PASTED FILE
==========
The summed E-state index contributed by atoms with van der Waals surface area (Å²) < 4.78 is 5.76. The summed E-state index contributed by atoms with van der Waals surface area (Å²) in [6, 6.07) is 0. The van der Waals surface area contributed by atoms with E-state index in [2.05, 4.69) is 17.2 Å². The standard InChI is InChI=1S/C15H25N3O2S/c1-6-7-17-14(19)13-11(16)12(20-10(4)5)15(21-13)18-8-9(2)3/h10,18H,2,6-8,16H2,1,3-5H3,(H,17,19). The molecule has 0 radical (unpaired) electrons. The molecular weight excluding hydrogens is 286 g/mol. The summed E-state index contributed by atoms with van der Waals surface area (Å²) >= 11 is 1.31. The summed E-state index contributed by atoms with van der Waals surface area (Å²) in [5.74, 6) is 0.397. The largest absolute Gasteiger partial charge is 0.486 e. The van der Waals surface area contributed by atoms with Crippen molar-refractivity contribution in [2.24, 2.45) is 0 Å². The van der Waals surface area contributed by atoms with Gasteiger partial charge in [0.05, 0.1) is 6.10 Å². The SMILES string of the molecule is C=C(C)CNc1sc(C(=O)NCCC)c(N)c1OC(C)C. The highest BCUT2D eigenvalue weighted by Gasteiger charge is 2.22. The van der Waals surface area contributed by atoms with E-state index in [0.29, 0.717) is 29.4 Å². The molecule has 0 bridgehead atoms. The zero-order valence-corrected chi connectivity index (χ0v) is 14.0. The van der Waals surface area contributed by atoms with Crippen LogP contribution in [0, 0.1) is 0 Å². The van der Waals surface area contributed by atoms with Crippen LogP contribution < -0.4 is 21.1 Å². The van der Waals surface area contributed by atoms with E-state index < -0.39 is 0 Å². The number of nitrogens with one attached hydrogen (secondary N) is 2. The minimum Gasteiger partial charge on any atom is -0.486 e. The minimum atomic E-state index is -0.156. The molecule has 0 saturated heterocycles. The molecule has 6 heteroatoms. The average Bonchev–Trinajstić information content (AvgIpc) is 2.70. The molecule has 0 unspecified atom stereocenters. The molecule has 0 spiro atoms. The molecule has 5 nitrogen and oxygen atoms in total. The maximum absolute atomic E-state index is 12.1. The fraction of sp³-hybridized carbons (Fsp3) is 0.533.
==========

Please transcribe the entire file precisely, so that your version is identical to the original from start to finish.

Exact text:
The summed E-state index contributed by atoms with van der Waals surface area (Å²) < 4.78 is 5.76. The summed E-state index contributed by atoms with van der Waals surface area (Å²) in [6, 6.07) is 0. The van der Waals surface area contributed by atoms with E-state index in [2.05, 4.69) is 17.2 Å². The standard InChI is InChI=1S/C15H25N3O2S/c1-6-7-17-14(19)13-11(16)12(20-10(4)5)15(21-13)18-8-9(2)3/h10,18H,2,6-8,16H2,1,3-5H3,(H,17,19). The molecule has 0 radical (unpaired) electrons. The molecular weight excluding hydrogens is 286 g/mol. The summed E-state index contributed by atoms with van der Waals surface area (Å²) >= 11 is 1.31. The summed E-state index contributed by atoms with van der Waals surface area (Å²) in [5.74, 6) is 0.397. The largest absolute Gasteiger partial charge is 0.486 e. The van der Waals surface area contributed by atoms with Crippen molar-refractivity contribution in [2.24, 2.45) is 0 Å². The van der Waals surface area contributed by atoms with Gasteiger partial charge in [0.05, 0.1) is 6.10 Å². The SMILES string of the molecule is C=C(C)CNc1sc(C(=O)NCCC)c(N)c1OC(C)C. The highest BCUT2D eigenvalue weighted by Gasteiger charge is 2.22. The van der Waals surface area contributed by atoms with E-state index in [0.29, 0.717) is 29.4 Å². The molecule has 0 bridgehead atoms. The zero-order valence-corrected chi connectivity index (χ0v) is 14.0. The van der Waals surface area contributed by atoms with Crippen LogP contribution in [0, 0.1) is 0 Å². The van der Waals surface area contributed by atoms with Crippen LogP contribution < -0.4 is 21.1 Å². The van der Waals surface area contributed by atoms with E-state index < -0.39 is 0 Å². The number of nitrogens with one attached hydrogen (secondary N) is 2. The minimum Gasteiger partial charge on any atom is -0.486 e. The minimum atomic E-state index is -0.156. The molecule has 0 saturated heterocycles. The molecule has 6 heteroatoms. The average Bonchev–Trinajstić information content (AvgIpc) is 2.70. The molecule has 0 unspecified atom stereocenters. The molecule has 0 spiro atoms. The molecule has 5 nitrogen and oxygen atoms in total. The maximum absolute atomic E-state index is 12.1. The fraction of sp³-hybridized carbons (Fsp3) is 0.533.